Monday, Oct 6
Elisha Renne (Michigan)
Kruk, M.E., Sandro Galea, M. Prescott, and L.P. Freedman. 2007. "Health care financing and utilization of maternal health services in developing countries." Health Policy and Planning, 22(5): 303-310.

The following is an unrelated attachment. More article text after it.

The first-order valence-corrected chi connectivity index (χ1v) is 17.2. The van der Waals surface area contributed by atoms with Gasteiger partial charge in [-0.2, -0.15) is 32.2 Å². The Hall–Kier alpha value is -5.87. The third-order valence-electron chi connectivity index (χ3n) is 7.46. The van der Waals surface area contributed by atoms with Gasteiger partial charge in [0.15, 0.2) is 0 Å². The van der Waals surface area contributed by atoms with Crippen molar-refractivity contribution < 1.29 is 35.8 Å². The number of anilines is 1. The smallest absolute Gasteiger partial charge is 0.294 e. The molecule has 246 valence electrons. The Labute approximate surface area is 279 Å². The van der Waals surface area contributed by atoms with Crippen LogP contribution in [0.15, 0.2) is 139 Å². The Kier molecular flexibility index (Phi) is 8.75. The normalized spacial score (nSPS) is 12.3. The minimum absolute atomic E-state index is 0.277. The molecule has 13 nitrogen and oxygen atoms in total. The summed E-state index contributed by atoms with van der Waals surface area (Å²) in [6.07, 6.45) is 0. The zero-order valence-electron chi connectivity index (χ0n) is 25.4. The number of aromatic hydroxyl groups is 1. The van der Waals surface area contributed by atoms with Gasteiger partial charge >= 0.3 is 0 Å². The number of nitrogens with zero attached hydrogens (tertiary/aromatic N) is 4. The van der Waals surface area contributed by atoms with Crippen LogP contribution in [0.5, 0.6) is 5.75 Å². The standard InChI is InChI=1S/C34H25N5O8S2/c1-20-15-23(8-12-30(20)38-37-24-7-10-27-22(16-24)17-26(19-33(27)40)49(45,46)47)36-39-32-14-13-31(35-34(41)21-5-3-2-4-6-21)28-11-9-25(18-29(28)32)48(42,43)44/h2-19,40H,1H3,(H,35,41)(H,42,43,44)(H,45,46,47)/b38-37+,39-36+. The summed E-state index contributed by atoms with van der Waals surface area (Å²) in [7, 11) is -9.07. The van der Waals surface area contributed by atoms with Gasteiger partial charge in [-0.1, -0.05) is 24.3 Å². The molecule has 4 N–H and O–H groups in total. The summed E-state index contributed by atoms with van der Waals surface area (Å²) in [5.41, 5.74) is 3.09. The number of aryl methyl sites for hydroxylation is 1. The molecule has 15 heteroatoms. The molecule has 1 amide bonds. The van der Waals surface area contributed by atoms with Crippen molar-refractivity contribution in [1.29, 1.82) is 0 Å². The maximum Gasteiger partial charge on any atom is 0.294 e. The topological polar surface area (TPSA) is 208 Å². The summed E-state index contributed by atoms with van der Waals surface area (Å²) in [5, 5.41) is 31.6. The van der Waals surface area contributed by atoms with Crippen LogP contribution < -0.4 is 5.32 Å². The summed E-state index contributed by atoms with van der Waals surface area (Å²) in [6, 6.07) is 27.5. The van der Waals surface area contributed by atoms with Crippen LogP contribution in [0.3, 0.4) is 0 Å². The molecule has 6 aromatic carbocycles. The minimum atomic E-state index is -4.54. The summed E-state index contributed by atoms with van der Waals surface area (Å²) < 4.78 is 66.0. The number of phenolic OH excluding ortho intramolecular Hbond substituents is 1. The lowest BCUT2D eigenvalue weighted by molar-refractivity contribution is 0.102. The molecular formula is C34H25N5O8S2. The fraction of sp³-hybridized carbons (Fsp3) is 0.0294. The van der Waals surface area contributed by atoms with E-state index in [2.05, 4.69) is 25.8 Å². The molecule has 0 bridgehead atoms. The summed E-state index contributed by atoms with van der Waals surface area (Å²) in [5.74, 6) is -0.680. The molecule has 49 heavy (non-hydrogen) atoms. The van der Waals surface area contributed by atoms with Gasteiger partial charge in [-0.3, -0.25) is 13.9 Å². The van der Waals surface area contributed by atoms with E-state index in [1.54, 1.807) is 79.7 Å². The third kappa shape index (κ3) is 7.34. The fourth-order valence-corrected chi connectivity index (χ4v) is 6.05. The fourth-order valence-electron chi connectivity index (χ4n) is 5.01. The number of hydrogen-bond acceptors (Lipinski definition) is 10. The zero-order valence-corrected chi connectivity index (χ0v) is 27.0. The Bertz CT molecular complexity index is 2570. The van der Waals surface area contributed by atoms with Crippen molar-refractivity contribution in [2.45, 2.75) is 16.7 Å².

Background The Millennium Development Goals call for a 75% reduction in maternal mortality between 1990 and 2015. Skilled birth attendance and emergency obstetric care, including Caesarean section, are two of the most important interventions to reduce maternal mortality. Although international pressure is rising to increase donor assistance for essential health services in developing countries, we know less about whether government or the private sector is more effective at financing these essential services in developing countries. Methods We conducted a cross- national analysis to determine the association between government versus private financing of health services and utilization of antenatal care, skilled birth attendants and Caesarean section in 42 low-income and lower-middle-income countries. We controlled for possible confounding effects of total per capita health spending and female literacy. Findings In multivariable analysis, adjusting for confounders, government health expenditure as a percentage of total health expenditure is significantly associated with utilization of skilled birth attendants (P = 0.05) and Caesarean section (P = 0.01) but not antenatal care. Total health expenditure is also significantly associated with utilization of skilled birth attendants (P < 0.01) and Caesarean section (P < 0.01). Discussion Greater government participation in health financing and higher levels of health spending are associated with increased utilization of two maternal health services: skilled birth attendants and Caesarean section. While government financing is associated with better access to some essential maternal health services, greater absolute levels of health spending will be required if developing countries are to achieve the Millennium Development Goal on maternal mortality.